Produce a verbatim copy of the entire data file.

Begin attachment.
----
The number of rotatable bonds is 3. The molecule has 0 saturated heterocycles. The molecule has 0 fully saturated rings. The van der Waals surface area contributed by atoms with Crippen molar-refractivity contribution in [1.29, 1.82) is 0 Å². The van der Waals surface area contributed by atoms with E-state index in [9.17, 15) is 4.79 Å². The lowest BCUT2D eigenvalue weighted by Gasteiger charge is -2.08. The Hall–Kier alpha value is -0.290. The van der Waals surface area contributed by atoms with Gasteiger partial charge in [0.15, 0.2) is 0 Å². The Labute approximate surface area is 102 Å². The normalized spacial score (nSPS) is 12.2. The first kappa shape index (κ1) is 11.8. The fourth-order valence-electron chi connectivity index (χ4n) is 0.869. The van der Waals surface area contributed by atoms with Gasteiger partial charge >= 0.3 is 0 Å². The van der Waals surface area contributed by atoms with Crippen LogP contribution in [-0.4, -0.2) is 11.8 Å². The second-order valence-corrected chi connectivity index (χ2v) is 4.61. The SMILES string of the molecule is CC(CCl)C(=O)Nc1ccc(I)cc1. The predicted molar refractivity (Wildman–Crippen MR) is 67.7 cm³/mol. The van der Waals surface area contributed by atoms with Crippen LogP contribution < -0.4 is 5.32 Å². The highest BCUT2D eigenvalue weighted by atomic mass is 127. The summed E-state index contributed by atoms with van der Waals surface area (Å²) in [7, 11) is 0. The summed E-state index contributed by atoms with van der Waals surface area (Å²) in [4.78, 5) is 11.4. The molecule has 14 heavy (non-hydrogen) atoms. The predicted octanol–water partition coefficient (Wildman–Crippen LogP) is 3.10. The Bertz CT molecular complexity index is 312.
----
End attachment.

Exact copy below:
The number of rotatable bonds is 3. The molecule has 0 saturated heterocycles. The molecule has 0 fully saturated rings. The van der Waals surface area contributed by atoms with Crippen molar-refractivity contribution in [1.29, 1.82) is 0 Å². The van der Waals surface area contributed by atoms with E-state index in [9.17, 15) is 4.79 Å². The lowest BCUT2D eigenvalue weighted by Gasteiger charge is -2.08. The Hall–Kier alpha value is -0.290. The van der Waals surface area contributed by atoms with Gasteiger partial charge in [0.15, 0.2) is 0 Å². The Labute approximate surface area is 102 Å². The normalized spacial score (nSPS) is 12.2. The first kappa shape index (κ1) is 11.8. The fourth-order valence-electron chi connectivity index (χ4n) is 0.869. The van der Waals surface area contributed by atoms with Gasteiger partial charge >= 0.3 is 0 Å². The van der Waals surface area contributed by atoms with Crippen LogP contribution in [-0.4, -0.2) is 11.8 Å². The second-order valence-corrected chi connectivity index (χ2v) is 4.61. The SMILES string of the molecule is CC(CCl)C(=O)Nc1ccc(I)cc1. The predicted molar refractivity (Wildman–Crippen MR) is 67.7 cm³/mol. The van der Waals surface area contributed by atoms with Crippen LogP contribution < -0.4 is 5.32 Å². The highest BCUT2D eigenvalue weighted by atomic mass is 127. The summed E-state index contributed by atoms with van der Waals surface area (Å²) in [7, 11) is 0. The summed E-state index contributed by atoms with van der Waals surface area (Å²) in [4.78, 5) is 11.4. The molecule has 14 heavy (non-hydrogen) atoms. The predicted octanol–water partition coefficient (Wildman–Crippen LogP) is 3.10. The Bertz CT molecular complexity index is 312.